It’s not his house

Stuff reports:

Plans to buy up property in rural Marlborough to make way for a hydroelectric scheme have hit a road block, with one man refusing to leave his home.

It’s not his home. He was renting it and the rental agreement has expired.

Wairau Valley man Kieran Venning said he had no intention of leaving his rented property, about 40 kilometres west of Blenheim, despite being served an eviction notice.

Power company TrustPower tried to remove Venning on Friday by sending a bailiff round to his house, but he locked the doors and told the bailiff he was trespassing.

Actually Venning is trespassing.

TrustPower community relations manager Graeme Purches said the company bought the property Venning lived on along with several others in preparation for the scheme.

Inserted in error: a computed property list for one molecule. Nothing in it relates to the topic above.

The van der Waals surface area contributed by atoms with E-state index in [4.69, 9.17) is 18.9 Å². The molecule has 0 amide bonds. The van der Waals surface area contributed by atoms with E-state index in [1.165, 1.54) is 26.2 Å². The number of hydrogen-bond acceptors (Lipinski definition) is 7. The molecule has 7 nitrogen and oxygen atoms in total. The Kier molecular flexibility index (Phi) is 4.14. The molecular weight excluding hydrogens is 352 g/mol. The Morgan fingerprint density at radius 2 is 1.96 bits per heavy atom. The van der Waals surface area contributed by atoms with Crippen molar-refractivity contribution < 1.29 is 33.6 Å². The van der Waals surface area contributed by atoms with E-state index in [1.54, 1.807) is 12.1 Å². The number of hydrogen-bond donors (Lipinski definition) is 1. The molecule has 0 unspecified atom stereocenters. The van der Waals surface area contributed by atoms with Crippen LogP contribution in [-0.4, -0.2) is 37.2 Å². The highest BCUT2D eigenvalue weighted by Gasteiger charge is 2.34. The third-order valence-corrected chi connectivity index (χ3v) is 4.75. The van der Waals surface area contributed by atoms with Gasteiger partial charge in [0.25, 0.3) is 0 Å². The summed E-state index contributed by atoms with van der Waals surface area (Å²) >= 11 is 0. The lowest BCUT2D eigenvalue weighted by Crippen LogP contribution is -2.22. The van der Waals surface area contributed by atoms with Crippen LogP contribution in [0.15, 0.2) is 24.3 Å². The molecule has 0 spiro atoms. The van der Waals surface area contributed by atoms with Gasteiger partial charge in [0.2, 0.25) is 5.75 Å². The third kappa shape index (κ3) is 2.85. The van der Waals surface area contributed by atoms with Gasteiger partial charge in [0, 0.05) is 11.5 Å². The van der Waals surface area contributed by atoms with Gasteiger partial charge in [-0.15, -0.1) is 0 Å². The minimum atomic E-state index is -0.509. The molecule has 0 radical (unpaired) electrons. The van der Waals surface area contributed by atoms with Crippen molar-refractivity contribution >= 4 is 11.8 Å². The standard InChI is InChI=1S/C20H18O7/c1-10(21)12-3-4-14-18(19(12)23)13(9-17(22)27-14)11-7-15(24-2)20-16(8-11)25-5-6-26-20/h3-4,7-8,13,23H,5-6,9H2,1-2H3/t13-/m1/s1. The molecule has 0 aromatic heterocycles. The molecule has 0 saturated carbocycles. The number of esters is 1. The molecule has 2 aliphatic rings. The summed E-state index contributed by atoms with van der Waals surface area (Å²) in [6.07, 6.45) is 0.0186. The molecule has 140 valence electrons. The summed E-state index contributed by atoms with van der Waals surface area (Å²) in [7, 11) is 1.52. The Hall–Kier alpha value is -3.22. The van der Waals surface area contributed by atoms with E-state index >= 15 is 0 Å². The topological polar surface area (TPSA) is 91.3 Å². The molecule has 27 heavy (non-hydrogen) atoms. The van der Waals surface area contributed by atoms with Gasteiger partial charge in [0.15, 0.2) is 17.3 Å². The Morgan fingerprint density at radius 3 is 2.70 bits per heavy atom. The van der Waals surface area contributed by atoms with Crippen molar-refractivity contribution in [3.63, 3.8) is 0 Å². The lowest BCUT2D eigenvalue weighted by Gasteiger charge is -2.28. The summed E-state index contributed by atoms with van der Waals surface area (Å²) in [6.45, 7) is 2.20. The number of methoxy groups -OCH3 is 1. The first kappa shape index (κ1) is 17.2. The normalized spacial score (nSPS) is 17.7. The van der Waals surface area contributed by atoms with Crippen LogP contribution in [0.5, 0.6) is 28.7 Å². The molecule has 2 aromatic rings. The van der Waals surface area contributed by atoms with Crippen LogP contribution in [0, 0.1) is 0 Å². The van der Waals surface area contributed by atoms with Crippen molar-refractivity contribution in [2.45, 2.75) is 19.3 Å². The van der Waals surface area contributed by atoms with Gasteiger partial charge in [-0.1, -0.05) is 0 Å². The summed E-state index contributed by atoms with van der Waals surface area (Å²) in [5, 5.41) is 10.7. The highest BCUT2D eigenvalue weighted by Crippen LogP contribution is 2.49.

So it is Trustpower’s house.

Purches rented the house to Venning on a periodic tenancy agreement, he said.

When Venning did not leave after 42 days’ notice, Purches went to the Tenancy Tribunal to have him evicted.

“We’ve tried all the reasonable approaches with this guy. We’ve been dealing with this guy for over two months,” Purches said. 

Rural constable Beau Webster, of Blenheim, said he accompanied the bailiff on Friday to “avoid animosity”.

Venning told Webster he had lodged an injunction in court to stop his landlord evicting him.

A court officer had no record of the injunction, Webster said.

So he is a liar also.

Venning said he had lived in Marlborough since November 2011. 

The Wairau Valley was already being “desecrated” by vineyards and he wanted to stop further destruction, he said. 

“The eco-system and the environment can’t sustain or withstand it.” 

Those desecrating vineyards provide jobs to thousands of people. Also some pretty good wines.

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